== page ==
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By Steven Swindells

TEHRAN, May 23 (Reuter) - Tehran's upwardly-mobile middle classes turned out in large numbers at voting stations on Friday to cast their ballot in Iran's presidential election.

Voters in exclusive north Tehran are not a guide to how the rest of this diverse country of 60 million people will vote but they do show how large a role the issue of more social freedom for women and the young has played in this election.

The vast majority of those who had cast their ballots in this area said they had voted for former culture minister Mohammad Khatami although some openly expected that his conservative rival, Parliamentary Speaker Ali Akbar Nateq-Nouri, would become the next president.

``The problems of the young and the restrictions imposed on women should be eased off. I voted for Khatami because he's more enlightened,'' said Saeed Jalal, a civil engineer voting outside a mosque in Tehran's northern District One ward.

Khatami has been perceived by many women and young voters as more moderate than Nateq-Nouri and has won over a large section of this important electorate with by promising to have a woman in his cabinet and raising expectations that young people would be granted more social freedoms, analysts said.

Inside a language centre converted into a voting station, families and men dressed in smart, casual Western clothes together with groups of young women dressed in jeans under their Islamic coats and wearing make-up wrote down the name of their preferred candidate before placing it in a ballot box.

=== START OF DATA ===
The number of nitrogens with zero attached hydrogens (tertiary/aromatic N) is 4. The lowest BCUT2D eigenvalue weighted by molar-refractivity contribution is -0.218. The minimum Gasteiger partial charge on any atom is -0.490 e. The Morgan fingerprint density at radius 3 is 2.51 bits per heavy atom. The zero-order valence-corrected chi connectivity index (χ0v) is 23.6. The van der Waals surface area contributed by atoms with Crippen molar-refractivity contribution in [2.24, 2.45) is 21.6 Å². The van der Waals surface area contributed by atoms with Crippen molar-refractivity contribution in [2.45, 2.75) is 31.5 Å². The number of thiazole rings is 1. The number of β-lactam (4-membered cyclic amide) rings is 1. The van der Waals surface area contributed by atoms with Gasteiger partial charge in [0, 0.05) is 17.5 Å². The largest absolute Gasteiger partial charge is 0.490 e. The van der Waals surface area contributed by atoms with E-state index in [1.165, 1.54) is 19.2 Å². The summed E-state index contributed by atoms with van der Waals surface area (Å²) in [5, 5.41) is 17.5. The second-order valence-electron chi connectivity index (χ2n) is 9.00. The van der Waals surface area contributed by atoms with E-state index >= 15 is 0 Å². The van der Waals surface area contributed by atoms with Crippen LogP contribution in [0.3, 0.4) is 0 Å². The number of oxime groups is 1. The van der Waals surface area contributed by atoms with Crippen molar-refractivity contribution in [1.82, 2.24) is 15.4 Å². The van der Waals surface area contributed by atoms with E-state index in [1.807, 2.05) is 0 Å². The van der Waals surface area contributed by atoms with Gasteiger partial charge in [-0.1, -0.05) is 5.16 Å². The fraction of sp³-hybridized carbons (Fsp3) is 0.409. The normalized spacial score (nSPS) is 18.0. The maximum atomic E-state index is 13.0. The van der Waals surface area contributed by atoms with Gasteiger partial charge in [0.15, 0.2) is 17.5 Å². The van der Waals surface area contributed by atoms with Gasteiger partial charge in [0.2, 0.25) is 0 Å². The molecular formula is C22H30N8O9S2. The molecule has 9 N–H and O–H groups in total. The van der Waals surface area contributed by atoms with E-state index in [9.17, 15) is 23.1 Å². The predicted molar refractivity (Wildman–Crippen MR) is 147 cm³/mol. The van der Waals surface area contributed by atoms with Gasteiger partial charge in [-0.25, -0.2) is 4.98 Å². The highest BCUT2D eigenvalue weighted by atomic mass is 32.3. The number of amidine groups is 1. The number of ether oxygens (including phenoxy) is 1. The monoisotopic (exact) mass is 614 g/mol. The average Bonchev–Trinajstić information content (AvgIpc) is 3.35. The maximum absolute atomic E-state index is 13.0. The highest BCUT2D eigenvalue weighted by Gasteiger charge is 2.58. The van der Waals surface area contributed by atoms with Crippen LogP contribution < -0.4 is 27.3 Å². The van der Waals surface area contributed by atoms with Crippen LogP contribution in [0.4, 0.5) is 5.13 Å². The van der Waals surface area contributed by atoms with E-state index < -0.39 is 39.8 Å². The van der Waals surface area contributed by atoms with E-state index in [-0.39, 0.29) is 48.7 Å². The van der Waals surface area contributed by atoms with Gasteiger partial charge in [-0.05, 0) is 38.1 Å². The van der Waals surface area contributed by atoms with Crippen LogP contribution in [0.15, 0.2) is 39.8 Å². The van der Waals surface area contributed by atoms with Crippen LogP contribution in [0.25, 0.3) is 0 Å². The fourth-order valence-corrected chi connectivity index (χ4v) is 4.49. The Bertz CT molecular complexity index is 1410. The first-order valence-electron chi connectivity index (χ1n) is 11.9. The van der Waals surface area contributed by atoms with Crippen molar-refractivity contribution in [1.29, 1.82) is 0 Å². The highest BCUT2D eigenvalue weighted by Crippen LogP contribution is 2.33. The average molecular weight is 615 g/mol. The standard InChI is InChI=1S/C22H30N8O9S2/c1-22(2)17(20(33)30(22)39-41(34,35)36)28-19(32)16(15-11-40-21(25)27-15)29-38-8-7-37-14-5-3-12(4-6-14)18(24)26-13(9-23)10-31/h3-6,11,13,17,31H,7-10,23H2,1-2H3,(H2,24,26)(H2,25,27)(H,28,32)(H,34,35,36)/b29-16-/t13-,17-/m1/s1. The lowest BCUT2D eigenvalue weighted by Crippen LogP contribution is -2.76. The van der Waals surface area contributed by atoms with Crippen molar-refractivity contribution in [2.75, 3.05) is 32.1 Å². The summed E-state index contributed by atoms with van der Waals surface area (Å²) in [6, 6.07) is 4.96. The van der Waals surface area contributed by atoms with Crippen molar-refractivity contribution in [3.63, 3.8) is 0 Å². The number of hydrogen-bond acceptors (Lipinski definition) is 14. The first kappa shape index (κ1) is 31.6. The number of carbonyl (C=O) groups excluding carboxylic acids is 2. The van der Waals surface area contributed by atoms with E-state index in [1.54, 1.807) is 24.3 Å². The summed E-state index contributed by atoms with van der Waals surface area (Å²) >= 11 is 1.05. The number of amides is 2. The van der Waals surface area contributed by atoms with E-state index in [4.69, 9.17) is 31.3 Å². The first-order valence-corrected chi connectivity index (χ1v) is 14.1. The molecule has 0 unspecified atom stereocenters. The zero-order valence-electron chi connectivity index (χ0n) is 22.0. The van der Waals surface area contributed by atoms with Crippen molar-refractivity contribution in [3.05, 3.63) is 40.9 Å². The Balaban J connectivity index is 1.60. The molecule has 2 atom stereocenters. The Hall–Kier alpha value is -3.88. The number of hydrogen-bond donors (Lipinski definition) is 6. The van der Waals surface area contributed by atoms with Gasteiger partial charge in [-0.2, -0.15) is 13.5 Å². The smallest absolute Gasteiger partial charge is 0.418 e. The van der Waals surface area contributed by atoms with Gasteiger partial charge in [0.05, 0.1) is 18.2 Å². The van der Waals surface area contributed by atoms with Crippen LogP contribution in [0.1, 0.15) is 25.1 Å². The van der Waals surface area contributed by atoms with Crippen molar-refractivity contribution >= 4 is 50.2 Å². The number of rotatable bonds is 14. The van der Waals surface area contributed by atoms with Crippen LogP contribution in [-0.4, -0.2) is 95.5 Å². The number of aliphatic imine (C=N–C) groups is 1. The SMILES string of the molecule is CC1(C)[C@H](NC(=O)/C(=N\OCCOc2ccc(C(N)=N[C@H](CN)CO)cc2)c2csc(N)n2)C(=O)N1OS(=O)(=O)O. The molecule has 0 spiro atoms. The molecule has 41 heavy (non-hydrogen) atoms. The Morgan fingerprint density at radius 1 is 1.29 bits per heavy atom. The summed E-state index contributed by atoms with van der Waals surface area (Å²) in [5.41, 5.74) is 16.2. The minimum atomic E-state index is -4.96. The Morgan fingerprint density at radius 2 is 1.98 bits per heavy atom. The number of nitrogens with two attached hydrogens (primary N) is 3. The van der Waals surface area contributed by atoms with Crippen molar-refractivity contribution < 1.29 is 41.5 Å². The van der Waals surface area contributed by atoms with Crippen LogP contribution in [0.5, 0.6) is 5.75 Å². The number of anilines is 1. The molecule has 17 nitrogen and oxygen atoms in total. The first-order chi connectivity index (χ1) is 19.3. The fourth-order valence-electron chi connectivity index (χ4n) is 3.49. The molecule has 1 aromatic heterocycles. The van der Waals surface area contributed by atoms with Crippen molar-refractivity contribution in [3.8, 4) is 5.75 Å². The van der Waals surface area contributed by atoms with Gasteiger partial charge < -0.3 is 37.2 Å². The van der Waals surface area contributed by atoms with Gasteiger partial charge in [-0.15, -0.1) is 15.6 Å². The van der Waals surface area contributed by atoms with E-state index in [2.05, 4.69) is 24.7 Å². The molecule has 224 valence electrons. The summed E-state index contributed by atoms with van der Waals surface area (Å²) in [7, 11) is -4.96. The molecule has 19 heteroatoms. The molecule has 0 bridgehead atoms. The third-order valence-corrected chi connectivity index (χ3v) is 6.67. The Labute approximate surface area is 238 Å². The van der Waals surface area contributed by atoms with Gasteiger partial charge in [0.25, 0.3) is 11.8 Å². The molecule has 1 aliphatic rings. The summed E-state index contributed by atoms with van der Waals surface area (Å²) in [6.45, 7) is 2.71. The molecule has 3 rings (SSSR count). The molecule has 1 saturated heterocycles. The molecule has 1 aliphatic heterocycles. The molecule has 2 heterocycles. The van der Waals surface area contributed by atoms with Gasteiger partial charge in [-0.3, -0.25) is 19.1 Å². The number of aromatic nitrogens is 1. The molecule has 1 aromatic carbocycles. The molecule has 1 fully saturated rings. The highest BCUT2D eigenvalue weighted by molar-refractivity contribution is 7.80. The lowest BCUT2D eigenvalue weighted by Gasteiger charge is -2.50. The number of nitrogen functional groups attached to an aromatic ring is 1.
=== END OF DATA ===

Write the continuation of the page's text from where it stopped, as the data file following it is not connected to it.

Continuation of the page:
There was little evidence of the chador, the all-enveloping veil that some conservative Islamists believe women should be required to wear rather than a headscarf and a long coat over trousers. Wearing make-up in public is banned under Iran's Islamic dress code for women.

``We don't enjoy any kind of freedoms at all...We have no entertainment or lifestyle,'' said Laleh, a 17-year-old student, who said that she had voted for Khatami but was sure Nateq-Nouri would win because he had the support of Iran's supreme leader Ayatollah Ali Khamenei. All Iranians 15 years or older can vote.

Khamenei has made statements favourable to Nateq-Nouri but stopped short of openly backing him.

``No one here attaches importance to young people in this country,'' said Maryam, an office worker in her early 20s who barely disguised her blue eye-shadow behind dark glasses.

Two families crammed into a car said that they had voted for Khatami on the basis that he was an intellectual, he defended women's rights and he could improve the education system and job prospects for Iranians.

Expecting that Nateq-Nouri would come to power, some Khatami voters assessed the future in bleak terms.

``If Nateq-Nouri wins it will become worse. Liberty will be more limited, there will be no proper attention paid to the problems of the young and more restrictions will be placed on women,'' said Shahnaz, a north Tehran housewife.

Nateq-Nouri has denied that he would make the chador compulsory and has acknowledged that problems exist among the young that need to be remedied.

One mother who called herself Pari said there could be ``a hollow future'' for her young daughter.

Nateq-Nouri voters at the booths said the majlis (parliament) speaker had the experience to run matters of state.

``I tried to see who the candidates are surrounded by, the groups that supported him in the past and his possible cabinet in the future...Khatami is surrounded by people I don't trust,'' said Hossein, a 17-year-old student.

Four candidates are running to replace President Akbar Hashemi Rafsanjani though analysts say only Nateq-Nouri and Khatami have any realistic chance of winning.

11:30 05-23-97